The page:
Sonoma County has ended its lease with the Santa Rosa Original Certified Farmers Market and plans to have a new group run the popular market at the Santa Rosa Veterans Memorial Building.
After months of negotiations, financial reports and public showdowns over a proposed rent increase at the building, county parks officials are turning the operation over to the Redwood Empire Farmers’ Markets.
“This is very valuable public space and there is a lot of demand for it,” Regional Parks Director Caryl Hart said Friday. “We’ve given a lot of concessions, and as a landlord it was clear to me that (the existing market) was not interested in doing business with the county.”
“The new group has the space reserved and has put down the deposit,” she said.
The changeover is planned for July.
Paula Downing, director of the existing market, has called for a meeting at 1:30 p.m. today of vendors and the public to discuss the future of the current market.
In a posting on the farmers market website, she said the county “unilaterally and arbitrarily” ended lease negotiations and reached agreement with another organization without her knowledge.
Downing hopes to keep interest alive in maintaining the current market leadership and possibly changing the county’s mind about the space.
“I’ve done enough politics to know that it’s never over and not to give up hope,” she said.
Downing also said she is looking at possible new spaces for the market in Santa Rosa.
“This is very emotional. I feel really sad. I feel like I have responsibility to these” vendors and farmers.
At issue was a proposed rent increase beginning in July that would nearly double the current $23,875 paid annually by the market for the use of the Veterans Building parking lot on Wednesdays and Saturdays.
Downing balked at the increase, saying the $57,660 annual rent would end up hurting local farmers and the market.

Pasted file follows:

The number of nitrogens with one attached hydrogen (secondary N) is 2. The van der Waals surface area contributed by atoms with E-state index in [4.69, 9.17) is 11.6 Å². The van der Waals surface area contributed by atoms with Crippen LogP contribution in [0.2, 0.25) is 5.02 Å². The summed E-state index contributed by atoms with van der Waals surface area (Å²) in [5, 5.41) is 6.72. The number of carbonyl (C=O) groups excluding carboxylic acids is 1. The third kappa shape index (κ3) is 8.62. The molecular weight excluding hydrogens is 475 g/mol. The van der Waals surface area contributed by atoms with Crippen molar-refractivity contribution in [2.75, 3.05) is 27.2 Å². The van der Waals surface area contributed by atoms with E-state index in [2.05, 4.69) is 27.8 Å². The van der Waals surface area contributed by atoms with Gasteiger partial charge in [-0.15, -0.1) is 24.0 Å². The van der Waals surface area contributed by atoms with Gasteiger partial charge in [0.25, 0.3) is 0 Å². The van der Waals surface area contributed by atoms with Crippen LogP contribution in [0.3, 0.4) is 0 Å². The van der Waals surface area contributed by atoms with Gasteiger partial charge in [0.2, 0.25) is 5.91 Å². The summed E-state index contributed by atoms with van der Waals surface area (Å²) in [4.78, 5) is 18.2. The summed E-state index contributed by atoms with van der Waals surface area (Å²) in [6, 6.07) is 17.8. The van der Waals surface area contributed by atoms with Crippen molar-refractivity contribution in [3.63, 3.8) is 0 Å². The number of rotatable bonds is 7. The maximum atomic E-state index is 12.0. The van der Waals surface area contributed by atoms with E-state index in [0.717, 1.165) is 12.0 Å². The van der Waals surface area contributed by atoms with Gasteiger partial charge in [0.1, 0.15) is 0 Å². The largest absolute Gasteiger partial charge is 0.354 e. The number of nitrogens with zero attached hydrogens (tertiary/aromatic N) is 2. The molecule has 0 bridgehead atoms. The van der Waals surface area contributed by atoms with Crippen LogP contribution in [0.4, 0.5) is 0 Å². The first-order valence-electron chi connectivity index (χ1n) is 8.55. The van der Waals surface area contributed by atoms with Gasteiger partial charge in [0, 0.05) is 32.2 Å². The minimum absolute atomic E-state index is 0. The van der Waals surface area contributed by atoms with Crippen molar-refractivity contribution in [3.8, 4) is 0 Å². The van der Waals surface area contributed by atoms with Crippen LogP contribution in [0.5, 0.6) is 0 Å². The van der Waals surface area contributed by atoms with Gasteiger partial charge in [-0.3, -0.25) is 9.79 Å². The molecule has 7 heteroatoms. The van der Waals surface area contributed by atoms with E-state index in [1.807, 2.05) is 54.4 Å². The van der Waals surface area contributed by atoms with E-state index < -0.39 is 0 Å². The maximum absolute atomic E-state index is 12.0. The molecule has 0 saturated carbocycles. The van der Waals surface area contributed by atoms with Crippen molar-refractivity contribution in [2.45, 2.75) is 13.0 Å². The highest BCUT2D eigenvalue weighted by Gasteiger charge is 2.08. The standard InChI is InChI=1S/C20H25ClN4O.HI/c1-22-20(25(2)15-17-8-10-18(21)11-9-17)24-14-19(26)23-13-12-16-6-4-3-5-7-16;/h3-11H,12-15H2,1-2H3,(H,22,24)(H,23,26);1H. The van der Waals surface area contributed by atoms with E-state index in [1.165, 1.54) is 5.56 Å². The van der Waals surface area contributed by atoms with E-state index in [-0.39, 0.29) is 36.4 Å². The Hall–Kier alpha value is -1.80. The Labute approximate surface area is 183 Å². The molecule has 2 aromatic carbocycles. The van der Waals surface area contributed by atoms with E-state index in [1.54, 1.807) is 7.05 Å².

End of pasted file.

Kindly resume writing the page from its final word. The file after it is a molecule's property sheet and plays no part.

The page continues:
For the past 10 years, the Santa Rosa Original Farmers Market paid a significantly discounted rate up to 75 percent — to use the lot at Brookwood and Maple avenues. That totals more $156,000 in rent breaks, according to records.
However, financial records submitted by Downing to show the market’s income and expenses and ultimately its need for continued subsidies by the county failed to convince officials.
The Redwood Empire Farmers Markets was willing to pay the full amount and will take over July 4, after the current market’s lease expires June 30, Hart said.
The new market organization is a collection of current vendors, farmers and community members, said spokesman Rob Cary, former Sebastopol Community Center Director.
“The new market will continue at the Veterans Building without interruption under new management. The stall rates will remain the same as they currently are. We want to have a smooth transition for everyone,” Cary said.
Downing will be invited to apply for the new market manager position.
An undercurrent to much of the upheaval is a public feud inside the market that’s been simmering since 2010. A number of vendors called for the firing of Downing, ultimately removing her and installing a new board of directors.
Weeks later, however, Downing and the original board were reinstated. After the tussle, several vendors alleged retaliatory acts by Downing, including the owners of Gleason Ranch who filed a pending lawsuit against the market in 2011. Former and current members of the market, including the owners of Gleason Ranch, have been supportive of the creation of the Redwood Empire Farmers’ Market.
“This is a fresh opportunity,” Hart said. “From my perspective it would be best if everyone could come together and stop all the acrimony. The number one interest of the county is a market that provides healthy local food in a vibrant and positive way.”